THE Federal Government and the health authorities should assiduously respond to the alarm raised by the Pharmaceutical Society of Nigeria, PSN, over the creeping distress threatening the industry as a result of the abuse of the Drug Revolving Fund, DRF, by tertiary medical institutions.
President of the Society, Mazi Sam Ohuabunwa, at a briefing organised in Lagos to mark this year’s World Hepatitis Day, disclosed that the federal and state teaching hospitals, Federal Medical Centres, parastatals and others, are owing pharmaceutical industries N30 billion due to their failure to repatriate funds for drugs supplied them under the DRF scheme.
The DRF mechanism was established in 1988 sequel to the Bamako Initiative sponsored by the World Health Organisation, WHO, and the United Nations International Children’s Emergency Fund, UNICEF, as a means of keeping drugs constantly available and affordable in government medical institutions to reduce the “out of stock” syndrome, especially in developing countries like Nigeria.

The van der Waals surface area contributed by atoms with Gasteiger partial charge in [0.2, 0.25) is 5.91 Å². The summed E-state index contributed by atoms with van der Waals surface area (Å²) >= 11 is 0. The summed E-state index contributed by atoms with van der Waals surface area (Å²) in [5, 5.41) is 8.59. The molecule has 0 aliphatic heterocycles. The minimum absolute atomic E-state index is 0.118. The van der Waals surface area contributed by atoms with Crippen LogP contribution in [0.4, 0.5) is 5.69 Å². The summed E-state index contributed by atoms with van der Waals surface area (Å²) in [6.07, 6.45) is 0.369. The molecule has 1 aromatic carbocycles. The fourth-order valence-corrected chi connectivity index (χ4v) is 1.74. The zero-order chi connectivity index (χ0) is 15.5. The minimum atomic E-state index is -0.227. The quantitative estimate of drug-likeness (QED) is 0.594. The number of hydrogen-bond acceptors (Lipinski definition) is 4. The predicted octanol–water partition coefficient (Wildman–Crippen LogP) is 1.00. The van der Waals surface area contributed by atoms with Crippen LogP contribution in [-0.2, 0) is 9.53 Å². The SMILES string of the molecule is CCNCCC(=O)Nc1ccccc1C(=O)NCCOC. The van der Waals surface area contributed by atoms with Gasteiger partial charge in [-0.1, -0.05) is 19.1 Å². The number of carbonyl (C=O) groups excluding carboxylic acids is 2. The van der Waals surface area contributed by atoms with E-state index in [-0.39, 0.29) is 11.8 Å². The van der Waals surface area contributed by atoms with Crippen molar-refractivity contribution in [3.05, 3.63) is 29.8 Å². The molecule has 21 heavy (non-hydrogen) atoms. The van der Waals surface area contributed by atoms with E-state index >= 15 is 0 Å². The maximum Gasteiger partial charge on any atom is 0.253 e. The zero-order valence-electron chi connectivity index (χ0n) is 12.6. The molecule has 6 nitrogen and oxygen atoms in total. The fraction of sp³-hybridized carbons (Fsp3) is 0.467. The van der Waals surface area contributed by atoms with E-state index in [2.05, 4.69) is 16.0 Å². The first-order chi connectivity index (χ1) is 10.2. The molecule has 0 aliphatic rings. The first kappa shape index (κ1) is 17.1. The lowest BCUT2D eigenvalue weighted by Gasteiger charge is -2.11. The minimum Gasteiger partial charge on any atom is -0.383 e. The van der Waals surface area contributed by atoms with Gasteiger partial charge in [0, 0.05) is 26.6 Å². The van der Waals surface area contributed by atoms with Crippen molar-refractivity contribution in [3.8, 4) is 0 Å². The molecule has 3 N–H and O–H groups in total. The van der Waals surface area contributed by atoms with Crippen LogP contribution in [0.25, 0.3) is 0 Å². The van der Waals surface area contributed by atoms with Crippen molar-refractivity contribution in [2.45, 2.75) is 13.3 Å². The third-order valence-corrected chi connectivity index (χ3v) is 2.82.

According to the Women’s Health and Action Research Centre, WHARC: “DRF Scheme starts with one-time capital investment (seed money), provided by government, donor agencies or interested communities which is used to purchase an original stock of essential and commonly used medicines to be dispensed at prices sufficient to replace the stock of medicines and ensure a continuous supply”.
What it means is that once the mechanism is broken at any point, the revolving will stop, and the cost of this can be expensive. The scheme’s noble objectives will be defeated.
Ohuabunwa alleged that many institutions corruptly divert proceeds from the DRF. Because of this, drug manufacturers have been denied of funds to produce more drugs.
The implications of this are all too obvious: imminent job losses and eventual plant closures, all because of corruption.
Ohuabunwa also cited a good example of where the scheme was well managed. The National Orthopaedic Hospital at Igbobi Lagos, reportedly maintains good faith with the scheme and was even able to generate additional capital to build an edifice worth N200 million.
This shows that if the element of corruption is removed, the scheme will not only meet its objectives but also shore up the finances of the health institutions.
It is unfortunate that an important scheme such as the DRF was set up without a proper mechanism for checks and balances.
Because there was no regulator to ensure that what went round came round, people felt free to corruptly help themselves at the expense of public health and the well-being of the pharmaceutical sector.
We call on the anti-graft agencies to swing into action on this matter and root out those behind the collapse of the DRF. Government should inject new funds into it and set up a regulatory or policing mechanism to prevent future failure.